Over the years, technological advancements have resulted in the emergence of a global village where trading has become easier. As a result, the economies of different countries are being driven not only by the local markets but also by international trade through the export and importation of commodities and services. Interestingly, the trade of goods and services has evolved from a simple exchange of goods and services (barter trade) to more harmonized trades that involve the use of standard measures referred to as the currency. Trade takes two forms and can either be domestic or international. Domestic trade takes place within the confines of the country’s boundary, while international trade involves more than one country through the processes of import and export of goods and services. As such, this essay will highlight the impacts of international trade on domestic markets.
For a country to have an equilibrium of trade, the net value of imports must equate to the net value of exports. Where these balances are not achieved, the country may experience a deficit leading to an imbalance in trade (Hozouri, 2017). For instance, a country that imports more of a certain commodity than it can consume sufficiently will end up having a surplus of supply. When the supply of that given commodity is saturated in the market, the demand for the commodity reduces.
On the other hand, a reduction in the availability of a commodity through reduced importation of the commodity may lead to a scarcity of supply leading to high levels of demand for the commodity. This phenomenon is in line with the law of demand and supply. Additionally, the importation of a particular commodity may lead to a reduction in a country’s foreign reserve, thereby reducing its purchasing power on the global market. Therefore, the importation of commodities should be conducted in a balanced manner to ensure that it does not affect the supply and demand of the commodity in the domestic market.
On the other hand, the export of commodities to foreign markets has a significant impact on the domestic market as it dictates the supply and demand of commodities in the domestic market. Although the export of commodities and services is desirable, as it earns a country more foreign reserves, it has its own impact on the domestic market. Firstly, a market that overly exports commodities to other countries risks having a reduced supply of the commodity in the domestic market.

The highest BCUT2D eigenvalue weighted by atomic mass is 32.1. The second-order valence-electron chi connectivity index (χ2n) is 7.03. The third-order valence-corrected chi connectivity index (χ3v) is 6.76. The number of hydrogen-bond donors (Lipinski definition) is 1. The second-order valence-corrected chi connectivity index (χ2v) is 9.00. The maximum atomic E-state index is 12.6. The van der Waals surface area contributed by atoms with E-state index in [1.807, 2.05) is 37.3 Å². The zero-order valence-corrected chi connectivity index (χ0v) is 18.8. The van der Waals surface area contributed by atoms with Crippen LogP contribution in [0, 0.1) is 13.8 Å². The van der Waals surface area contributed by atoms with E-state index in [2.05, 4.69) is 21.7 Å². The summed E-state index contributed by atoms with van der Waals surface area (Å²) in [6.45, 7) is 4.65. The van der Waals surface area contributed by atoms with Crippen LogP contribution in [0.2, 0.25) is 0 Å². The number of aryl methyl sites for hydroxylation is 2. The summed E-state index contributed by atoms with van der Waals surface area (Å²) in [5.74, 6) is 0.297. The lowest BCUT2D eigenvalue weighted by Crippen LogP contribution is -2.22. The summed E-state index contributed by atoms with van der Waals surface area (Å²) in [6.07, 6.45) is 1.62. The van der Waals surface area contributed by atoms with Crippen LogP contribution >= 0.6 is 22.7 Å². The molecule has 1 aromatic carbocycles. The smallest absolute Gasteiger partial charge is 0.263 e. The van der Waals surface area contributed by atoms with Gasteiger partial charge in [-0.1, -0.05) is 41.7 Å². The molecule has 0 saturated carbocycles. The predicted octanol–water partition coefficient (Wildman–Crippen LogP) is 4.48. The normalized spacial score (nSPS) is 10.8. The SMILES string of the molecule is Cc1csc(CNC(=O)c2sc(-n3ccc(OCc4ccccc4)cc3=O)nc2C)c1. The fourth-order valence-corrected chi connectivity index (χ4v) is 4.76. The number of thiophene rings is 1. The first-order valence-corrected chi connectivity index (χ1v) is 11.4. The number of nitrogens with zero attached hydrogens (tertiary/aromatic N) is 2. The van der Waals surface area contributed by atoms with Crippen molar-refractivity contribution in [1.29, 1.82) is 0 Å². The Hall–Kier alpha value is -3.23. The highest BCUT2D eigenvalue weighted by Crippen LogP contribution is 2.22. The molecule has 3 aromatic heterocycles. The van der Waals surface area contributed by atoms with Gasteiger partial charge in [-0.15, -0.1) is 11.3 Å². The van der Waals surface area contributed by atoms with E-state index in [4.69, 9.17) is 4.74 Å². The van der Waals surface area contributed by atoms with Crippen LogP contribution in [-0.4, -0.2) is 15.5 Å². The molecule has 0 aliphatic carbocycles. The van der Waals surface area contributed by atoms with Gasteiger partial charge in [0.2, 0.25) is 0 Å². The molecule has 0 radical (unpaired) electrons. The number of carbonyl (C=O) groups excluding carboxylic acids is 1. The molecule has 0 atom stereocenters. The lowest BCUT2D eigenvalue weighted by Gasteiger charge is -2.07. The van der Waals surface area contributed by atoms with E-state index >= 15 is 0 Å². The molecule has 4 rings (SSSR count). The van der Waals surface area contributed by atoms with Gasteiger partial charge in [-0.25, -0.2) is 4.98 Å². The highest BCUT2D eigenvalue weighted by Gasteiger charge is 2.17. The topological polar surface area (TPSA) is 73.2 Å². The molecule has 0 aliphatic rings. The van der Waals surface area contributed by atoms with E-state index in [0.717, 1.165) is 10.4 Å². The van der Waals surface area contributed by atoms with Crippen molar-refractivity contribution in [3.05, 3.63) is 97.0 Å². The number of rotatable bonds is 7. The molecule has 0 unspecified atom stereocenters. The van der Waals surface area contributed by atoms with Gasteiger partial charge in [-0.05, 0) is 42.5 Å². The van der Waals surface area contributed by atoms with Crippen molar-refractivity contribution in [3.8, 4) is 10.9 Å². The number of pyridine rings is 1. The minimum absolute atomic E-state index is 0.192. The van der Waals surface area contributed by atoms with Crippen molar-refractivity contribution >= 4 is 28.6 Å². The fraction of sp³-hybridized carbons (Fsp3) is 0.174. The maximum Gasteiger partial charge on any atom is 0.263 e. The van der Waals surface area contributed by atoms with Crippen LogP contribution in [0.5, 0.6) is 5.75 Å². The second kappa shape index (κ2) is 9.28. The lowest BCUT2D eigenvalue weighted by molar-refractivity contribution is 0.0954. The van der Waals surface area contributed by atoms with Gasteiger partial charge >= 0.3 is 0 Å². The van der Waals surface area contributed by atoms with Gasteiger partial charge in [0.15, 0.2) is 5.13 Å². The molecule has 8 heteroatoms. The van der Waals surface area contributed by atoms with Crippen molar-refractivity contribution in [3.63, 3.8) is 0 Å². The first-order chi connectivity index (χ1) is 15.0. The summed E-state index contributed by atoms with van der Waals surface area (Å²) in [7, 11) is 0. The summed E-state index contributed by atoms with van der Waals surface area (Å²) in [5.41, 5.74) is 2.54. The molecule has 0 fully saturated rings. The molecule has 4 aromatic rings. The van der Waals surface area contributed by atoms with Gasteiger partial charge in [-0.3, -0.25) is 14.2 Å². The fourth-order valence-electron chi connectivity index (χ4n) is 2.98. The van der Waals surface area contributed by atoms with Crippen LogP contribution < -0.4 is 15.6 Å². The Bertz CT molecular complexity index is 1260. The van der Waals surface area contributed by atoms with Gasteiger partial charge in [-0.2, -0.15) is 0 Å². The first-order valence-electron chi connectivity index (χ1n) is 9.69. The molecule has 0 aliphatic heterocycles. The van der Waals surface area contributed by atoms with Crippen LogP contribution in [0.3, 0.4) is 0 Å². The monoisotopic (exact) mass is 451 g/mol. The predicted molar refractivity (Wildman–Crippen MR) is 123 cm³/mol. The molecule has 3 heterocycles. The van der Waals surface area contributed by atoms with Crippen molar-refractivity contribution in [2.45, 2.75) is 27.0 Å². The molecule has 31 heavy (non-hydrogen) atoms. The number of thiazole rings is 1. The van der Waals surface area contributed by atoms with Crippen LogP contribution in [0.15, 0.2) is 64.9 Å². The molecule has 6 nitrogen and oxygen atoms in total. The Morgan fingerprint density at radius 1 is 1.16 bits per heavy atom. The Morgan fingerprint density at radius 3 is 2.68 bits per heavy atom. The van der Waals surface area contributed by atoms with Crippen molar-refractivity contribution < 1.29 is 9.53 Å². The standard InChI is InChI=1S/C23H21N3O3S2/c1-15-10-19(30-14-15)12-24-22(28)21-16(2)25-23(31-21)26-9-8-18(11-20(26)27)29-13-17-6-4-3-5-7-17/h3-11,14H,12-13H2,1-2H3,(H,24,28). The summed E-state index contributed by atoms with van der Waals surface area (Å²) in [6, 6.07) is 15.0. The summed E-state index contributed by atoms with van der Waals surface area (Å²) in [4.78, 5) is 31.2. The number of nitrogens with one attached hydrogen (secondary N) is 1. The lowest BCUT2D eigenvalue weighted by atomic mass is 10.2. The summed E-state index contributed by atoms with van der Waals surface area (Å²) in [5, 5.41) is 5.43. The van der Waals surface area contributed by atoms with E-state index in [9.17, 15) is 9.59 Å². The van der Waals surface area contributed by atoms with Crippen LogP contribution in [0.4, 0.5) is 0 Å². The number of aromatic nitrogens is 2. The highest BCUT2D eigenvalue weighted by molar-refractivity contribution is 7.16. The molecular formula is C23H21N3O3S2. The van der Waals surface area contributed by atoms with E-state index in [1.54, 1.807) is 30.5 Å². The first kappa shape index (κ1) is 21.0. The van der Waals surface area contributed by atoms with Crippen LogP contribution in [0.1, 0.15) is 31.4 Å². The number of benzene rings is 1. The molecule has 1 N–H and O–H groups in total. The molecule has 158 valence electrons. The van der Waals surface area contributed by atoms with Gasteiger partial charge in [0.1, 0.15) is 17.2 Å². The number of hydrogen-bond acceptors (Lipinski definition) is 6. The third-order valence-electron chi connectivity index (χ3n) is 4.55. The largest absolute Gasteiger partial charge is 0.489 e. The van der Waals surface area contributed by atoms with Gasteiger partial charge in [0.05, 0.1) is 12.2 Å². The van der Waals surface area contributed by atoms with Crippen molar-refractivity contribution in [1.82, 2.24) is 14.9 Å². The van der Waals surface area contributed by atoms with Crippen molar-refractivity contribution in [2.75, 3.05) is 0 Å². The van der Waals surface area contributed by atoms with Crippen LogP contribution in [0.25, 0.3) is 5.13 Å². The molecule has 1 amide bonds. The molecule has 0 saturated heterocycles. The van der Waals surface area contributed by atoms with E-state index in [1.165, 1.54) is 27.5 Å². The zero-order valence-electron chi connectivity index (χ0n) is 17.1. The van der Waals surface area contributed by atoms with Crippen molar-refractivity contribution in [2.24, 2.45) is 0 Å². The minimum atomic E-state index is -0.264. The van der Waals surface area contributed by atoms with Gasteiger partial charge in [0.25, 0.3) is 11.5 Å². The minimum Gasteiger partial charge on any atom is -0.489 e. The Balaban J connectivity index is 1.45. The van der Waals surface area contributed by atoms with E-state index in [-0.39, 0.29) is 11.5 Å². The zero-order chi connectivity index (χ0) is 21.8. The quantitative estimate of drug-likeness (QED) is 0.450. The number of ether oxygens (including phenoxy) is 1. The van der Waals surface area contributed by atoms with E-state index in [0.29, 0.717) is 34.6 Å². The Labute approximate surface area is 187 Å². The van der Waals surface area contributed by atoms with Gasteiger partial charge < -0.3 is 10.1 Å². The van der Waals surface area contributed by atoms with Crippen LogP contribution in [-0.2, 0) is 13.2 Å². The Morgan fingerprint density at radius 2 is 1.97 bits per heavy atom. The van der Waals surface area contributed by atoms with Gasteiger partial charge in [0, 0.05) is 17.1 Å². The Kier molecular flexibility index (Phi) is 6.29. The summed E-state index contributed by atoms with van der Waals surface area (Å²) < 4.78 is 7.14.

Therefore, the reduced supply will lead to a higher demand for the commodity resulting in higher prices in the local market. According to Gani (2017), low levels of exports are undesirable as they may result in the lack of foreign reserves and an oversupply of commodities in the local market, thereby leading to less demand for the commodity. As a result of excessive supply of the commodity in the domestic market, it may result in a reduction in prices for the commodity.
International trade has a significant impact on the competitiveness of commodities in the market and on the equilibrium price and quantity of commodities. Hozouri (2017) argues that the importation of commodities has the effect of increasing the commodities in the market. As a result of an increase in commodities in the market, the equilibrium price is reduced significantly. Therefore, consumers in the domestic market get more purchasing power. On the other hand, the export of commodities results in scarcity, causing an increased demand. As a result of the increase in demand, there is a corresponding increase in the prices of commodities. Therefore, international trade has a significant impact on the number of commodities in the market and on the equilibrium prices.
International trade has the impact of reducing domestic monopoly over certain commodities (Garcia-Parpet, 2008). Interestingly, opening up domestic markets through international trade results in the creation of a perfect competition market. In this environment, companies can enter or exit the market with ease, and commodity consumers have comprehensive information about the commodity. Further, the price of commodities is dictated by forces of demand and supply and cannot be set or manipulated by companies. In this perfect competition market, the market share of companies is insignificant since no single company or supplier can set the prices of commodities.
Therefore, in line with game theory assertions, the actions or steps taken by each supplier are heavily dependent on the actions of other industry players. As a result, individual players must come up with effective strategies to compete favorably in the market.
In conclusion, international trade has a significant impact on the domestic market. Where commodities are imported in excess, the supply of the commodity becomes saturated, leading to a decrease in the demand for the commodity and subsequent reduction in prices. The exportation of commodities has a general effect of scarcity in the domestic market, resulting in increased demand and a subsequent increase in the prices of commodities. Additionally, opening up of the domestic market has the effect of reducing the monopoly of supply as different players bring in commodity varieties at competitive prices. Besides, an increase in competition will lead to improved quality of commodities. Overall, international trade has more positive impacts on the domestic market provided there is a proper balance of trade.
Garcia-Parpet, M. F. (2008). The social construction of a perfect market: The strawberry auction at Fontaines-en-Sologne. In D. MacKenzie, F. Muniesa & L. Siu, Do economists make markets? (pp. 20-53). Princeton University Press.
Hozouri, N. (2017). The effect of trade liberalization on economic growth: Selected MENA countries. International Journal of Economics and Finance, 9(1), 88-95. Web.
Gani, A. (2017). The logistics performance effect in international trade. The Asian Journal of Shipping and Logistics, 33(4), 279-288. Web.